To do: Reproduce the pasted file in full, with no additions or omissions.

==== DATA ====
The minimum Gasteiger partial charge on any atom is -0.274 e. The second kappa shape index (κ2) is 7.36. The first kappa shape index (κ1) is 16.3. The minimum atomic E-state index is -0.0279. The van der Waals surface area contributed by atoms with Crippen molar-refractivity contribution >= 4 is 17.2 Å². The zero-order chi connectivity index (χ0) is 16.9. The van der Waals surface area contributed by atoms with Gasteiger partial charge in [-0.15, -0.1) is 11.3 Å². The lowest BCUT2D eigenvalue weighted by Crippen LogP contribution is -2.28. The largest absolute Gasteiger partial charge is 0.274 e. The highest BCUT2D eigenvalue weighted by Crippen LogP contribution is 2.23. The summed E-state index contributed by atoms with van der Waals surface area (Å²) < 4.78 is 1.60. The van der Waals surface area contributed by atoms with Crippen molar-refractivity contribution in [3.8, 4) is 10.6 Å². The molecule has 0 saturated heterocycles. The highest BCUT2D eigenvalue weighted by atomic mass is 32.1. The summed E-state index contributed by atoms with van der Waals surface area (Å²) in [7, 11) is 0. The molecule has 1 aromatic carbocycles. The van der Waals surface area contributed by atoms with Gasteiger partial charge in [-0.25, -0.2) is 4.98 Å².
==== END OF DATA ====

The minimum Gasteiger partial charge on any atom is -0.274 e. The second kappa shape index (κ2) is 7.36. The first kappa shape index (κ1) is 16.3. The minimum atomic E-state index is -0.0279. The van der Waals surface area contributed by atoms with Crippen molar-refractivity contribution >= 4 is 17.2 Å². The zero-order chi connectivity index (χ0) is 16.9. The van der Waals surface area contributed by atoms with Gasteiger partial charge in [-0.15, -0.1) is 11.3 Å². The lowest BCUT2D eigenvalue weighted by Crippen LogP contribution is -2.28. The largest absolute Gasteiger partial charge is 0.274 e. The highest BCUT2D eigenvalue weighted by Crippen LogP contribution is 2.23. The summed E-state index contributed by atoms with van der Waals surface area (Å²) < 4.78 is 1.60. The van der Waals surface area contributed by atoms with Crippen molar-refractivity contribution in [3.8, 4) is 10.6 Å². The molecule has 0 saturated heterocycles. The highest BCUT2D eigenvalue weighted by atomic mass is 32.1. The summed E-state index contributed by atoms with van der Waals surface area (Å²) in [7, 11) is 0. The molecule has 1 aromatic carbocycles. The van der Waals surface area contributed by atoms with Gasteiger partial charge in [-0.25, -0.2) is 4.98 Å².